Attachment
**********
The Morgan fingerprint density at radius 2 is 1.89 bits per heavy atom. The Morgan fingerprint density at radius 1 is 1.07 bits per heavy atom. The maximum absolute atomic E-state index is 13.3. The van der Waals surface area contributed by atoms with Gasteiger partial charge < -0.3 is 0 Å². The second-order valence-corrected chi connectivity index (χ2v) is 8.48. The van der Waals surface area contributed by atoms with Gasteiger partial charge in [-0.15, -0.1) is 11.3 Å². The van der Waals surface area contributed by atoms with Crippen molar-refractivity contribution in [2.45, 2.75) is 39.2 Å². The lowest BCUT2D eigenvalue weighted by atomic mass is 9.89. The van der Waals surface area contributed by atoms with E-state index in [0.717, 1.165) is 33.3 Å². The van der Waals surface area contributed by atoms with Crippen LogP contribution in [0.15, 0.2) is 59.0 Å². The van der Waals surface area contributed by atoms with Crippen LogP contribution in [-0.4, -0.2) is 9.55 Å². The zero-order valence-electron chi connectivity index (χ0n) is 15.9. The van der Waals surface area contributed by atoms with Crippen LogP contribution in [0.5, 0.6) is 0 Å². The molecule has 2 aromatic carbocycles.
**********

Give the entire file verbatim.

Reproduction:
The Morgan fingerprint density at radius 2 is 1.89 bits per heavy atom. The Morgan fingerprint density at radius 1 is 1.07 bits per heavy atom. The maximum absolute atomic E-state index is 13.3. The van der Waals surface area contributed by atoms with Gasteiger partial charge < -0.3 is 0 Å². The second-order valence-corrected chi connectivity index (χ2v) is 8.48. The van der Waals surface area contributed by atoms with Gasteiger partial charge in [-0.15, -0.1) is 11.3 Å². The van der Waals surface area contributed by atoms with Crippen molar-refractivity contribution in [2.45, 2.75) is 39.2 Å². The lowest BCUT2D eigenvalue weighted by atomic mass is 9.89. The van der Waals surface area contributed by atoms with E-state index in [0.717, 1.165) is 33.3 Å². The van der Waals surface area contributed by atoms with Crippen LogP contribution in [0.15, 0.2) is 59.0 Å². The van der Waals surface area contributed by atoms with Crippen LogP contribution in [-0.4, -0.2) is 9.55 Å². The zero-order valence-electron chi connectivity index (χ0n) is 15.9. The van der Waals surface area contributed by atoms with Crippen LogP contribution in [0.5, 0.6) is 0 Å². The molecule has 2 aromatic carbocycles.